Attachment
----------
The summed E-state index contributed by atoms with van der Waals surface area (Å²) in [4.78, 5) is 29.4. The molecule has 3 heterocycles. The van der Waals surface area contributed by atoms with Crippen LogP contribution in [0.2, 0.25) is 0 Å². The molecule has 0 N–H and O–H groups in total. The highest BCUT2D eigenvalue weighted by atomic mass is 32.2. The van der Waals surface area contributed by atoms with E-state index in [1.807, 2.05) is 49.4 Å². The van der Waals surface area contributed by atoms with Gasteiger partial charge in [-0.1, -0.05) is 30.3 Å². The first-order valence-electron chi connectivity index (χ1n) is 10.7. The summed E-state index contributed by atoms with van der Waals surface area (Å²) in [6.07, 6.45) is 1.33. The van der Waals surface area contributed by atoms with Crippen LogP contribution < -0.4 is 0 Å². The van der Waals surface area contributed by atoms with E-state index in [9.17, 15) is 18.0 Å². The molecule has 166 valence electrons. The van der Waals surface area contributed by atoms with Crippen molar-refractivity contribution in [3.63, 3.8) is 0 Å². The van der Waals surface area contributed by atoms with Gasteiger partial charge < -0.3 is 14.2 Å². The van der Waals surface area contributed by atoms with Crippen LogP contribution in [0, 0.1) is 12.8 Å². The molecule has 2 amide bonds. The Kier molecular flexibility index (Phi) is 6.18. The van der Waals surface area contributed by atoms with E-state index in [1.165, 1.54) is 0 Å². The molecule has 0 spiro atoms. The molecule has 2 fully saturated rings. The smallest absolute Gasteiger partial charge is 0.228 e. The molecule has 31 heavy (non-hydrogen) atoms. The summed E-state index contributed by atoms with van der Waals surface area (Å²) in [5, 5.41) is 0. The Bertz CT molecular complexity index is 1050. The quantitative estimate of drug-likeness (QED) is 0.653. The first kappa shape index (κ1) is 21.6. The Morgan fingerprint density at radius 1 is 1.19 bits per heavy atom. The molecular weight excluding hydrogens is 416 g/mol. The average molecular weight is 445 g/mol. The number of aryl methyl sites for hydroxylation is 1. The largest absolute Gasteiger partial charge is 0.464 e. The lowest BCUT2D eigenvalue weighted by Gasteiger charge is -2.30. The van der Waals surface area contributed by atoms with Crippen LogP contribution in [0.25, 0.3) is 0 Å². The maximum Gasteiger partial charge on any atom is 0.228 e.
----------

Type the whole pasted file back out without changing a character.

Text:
The summed E-state index contributed by atoms with van der Waals surface area (Å²) in [4.78, 5) is 29.4. The molecule has 3 heterocycles. The van der Waals surface area contributed by atoms with Crippen LogP contribution in [0.2, 0.25) is 0 Å². The molecule has 0 N–H and O–H groups in total. The highest BCUT2D eigenvalue weighted by atomic mass is 32.2. The van der Waals surface area contributed by atoms with E-state index in [1.807, 2.05) is 49.4 Å². The van der Waals surface area contributed by atoms with Gasteiger partial charge in [-0.1, -0.05) is 30.3 Å². The first-order valence-electron chi connectivity index (χ1n) is 10.7. The summed E-state index contributed by atoms with van der Waals surface area (Å²) in [6.07, 6.45) is 1.33. The van der Waals surface area contributed by atoms with Crippen LogP contribution < -0.4 is 0 Å². The van der Waals surface area contributed by atoms with E-state index in [9.17, 15) is 18.0 Å². The molecule has 166 valence electrons. The van der Waals surface area contributed by atoms with Crippen molar-refractivity contribution in [3.63, 3.8) is 0 Å². The van der Waals surface area contributed by atoms with Gasteiger partial charge < -0.3 is 14.2 Å². The van der Waals surface area contributed by atoms with Crippen LogP contribution in [0, 0.1) is 12.8 Å². The molecule has 2 amide bonds. The Kier molecular flexibility index (Phi) is 6.18. The van der Waals surface area contributed by atoms with E-state index in [1.165, 1.54) is 0 Å². The molecule has 0 spiro atoms. The molecule has 2 fully saturated rings. The smallest absolute Gasteiger partial charge is 0.228 e. The molecule has 31 heavy (non-hydrogen) atoms. The summed E-state index contributed by atoms with van der Waals surface area (Å²) in [5, 5.41) is 0. The Bertz CT molecular complexity index is 1050. The quantitative estimate of drug-likeness (QED) is 0.653. The first kappa shape index (κ1) is 21.6. The Morgan fingerprint density at radius 1 is 1.19 bits per heavy atom. The molecular weight excluding hydrogens is 416 g/mol. The average molecular weight is 445 g/mol. The number of aryl methyl sites for hydroxylation is 1. The largest absolute Gasteiger partial charge is 0.464 e. The lowest BCUT2D eigenvalue weighted by Gasteiger charge is -2.30. The van der Waals surface area contributed by atoms with Crippen LogP contribution in [0.25, 0.3) is 0 Å². The maximum Gasteiger partial charge on any atom is 0.228 e.